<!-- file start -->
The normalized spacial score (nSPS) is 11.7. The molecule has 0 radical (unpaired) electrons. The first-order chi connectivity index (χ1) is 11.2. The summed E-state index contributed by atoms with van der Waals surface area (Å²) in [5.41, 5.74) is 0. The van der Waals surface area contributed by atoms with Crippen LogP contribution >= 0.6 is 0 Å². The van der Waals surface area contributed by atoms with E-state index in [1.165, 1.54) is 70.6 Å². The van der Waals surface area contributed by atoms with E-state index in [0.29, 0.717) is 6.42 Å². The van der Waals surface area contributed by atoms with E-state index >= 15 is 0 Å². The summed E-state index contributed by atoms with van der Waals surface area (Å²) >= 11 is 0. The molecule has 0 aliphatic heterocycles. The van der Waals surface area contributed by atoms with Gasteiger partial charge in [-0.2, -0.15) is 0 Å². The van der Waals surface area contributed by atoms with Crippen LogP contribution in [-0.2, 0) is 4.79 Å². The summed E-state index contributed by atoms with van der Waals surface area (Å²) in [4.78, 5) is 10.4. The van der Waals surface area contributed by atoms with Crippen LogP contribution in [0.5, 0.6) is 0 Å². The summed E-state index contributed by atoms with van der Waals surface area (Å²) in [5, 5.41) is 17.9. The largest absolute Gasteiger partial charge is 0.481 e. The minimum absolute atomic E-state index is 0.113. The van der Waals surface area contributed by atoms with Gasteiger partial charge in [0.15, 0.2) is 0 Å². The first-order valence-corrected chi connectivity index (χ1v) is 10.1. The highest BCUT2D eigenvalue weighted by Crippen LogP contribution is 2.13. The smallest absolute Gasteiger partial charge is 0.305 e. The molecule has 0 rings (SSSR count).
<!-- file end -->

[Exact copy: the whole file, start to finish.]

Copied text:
The normalized spacial score (nSPS) is 11.7. The molecule has 0 radical (unpaired) electrons. The first-order chi connectivity index (χ1) is 11.2. The summed E-state index contributed by atoms with van der Waals surface area (Å²) in [5.41, 5.74) is 0. The van der Waals surface area contributed by atoms with Crippen LogP contribution >= 0.6 is 0 Å². The van der Waals surface area contributed by atoms with E-state index in [1.165, 1.54) is 70.6 Å². The van der Waals surface area contributed by atoms with E-state index in [0.29, 0.717) is 6.42 Å². The van der Waals surface area contributed by atoms with E-state index >= 15 is 0 Å². The summed E-state index contributed by atoms with van der Waals surface area (Å²) >= 11 is 0. The molecule has 0 aliphatic heterocycles. The van der Waals surface area contributed by atoms with Gasteiger partial charge in [-0.2, -0.15) is 0 Å². The van der Waals surface area contributed by atoms with Crippen LogP contribution in [-0.2, 0) is 4.79 Å². The summed E-state index contributed by atoms with van der Waals surface area (Å²) in [4.78, 5) is 10.4. The van der Waals surface area contributed by atoms with Crippen LogP contribution in [0.5, 0.6) is 0 Å². The summed E-state index contributed by atoms with van der Waals surface area (Å²) in [5, 5.41) is 17.9. The largest absolute Gasteiger partial charge is 0.481 e. The minimum absolute atomic E-state index is 0.113. The van der Waals surface area contributed by atoms with Gasteiger partial charge in [0.15, 0.2) is 0 Å². The first-order valence-corrected chi connectivity index (χ1v) is 10.1. The highest BCUT2D eigenvalue weighted by Crippen LogP contribution is 2.13. The smallest absolute Gasteiger partial charge is 0.305 e. The molecule has 0 rings (SSSR count).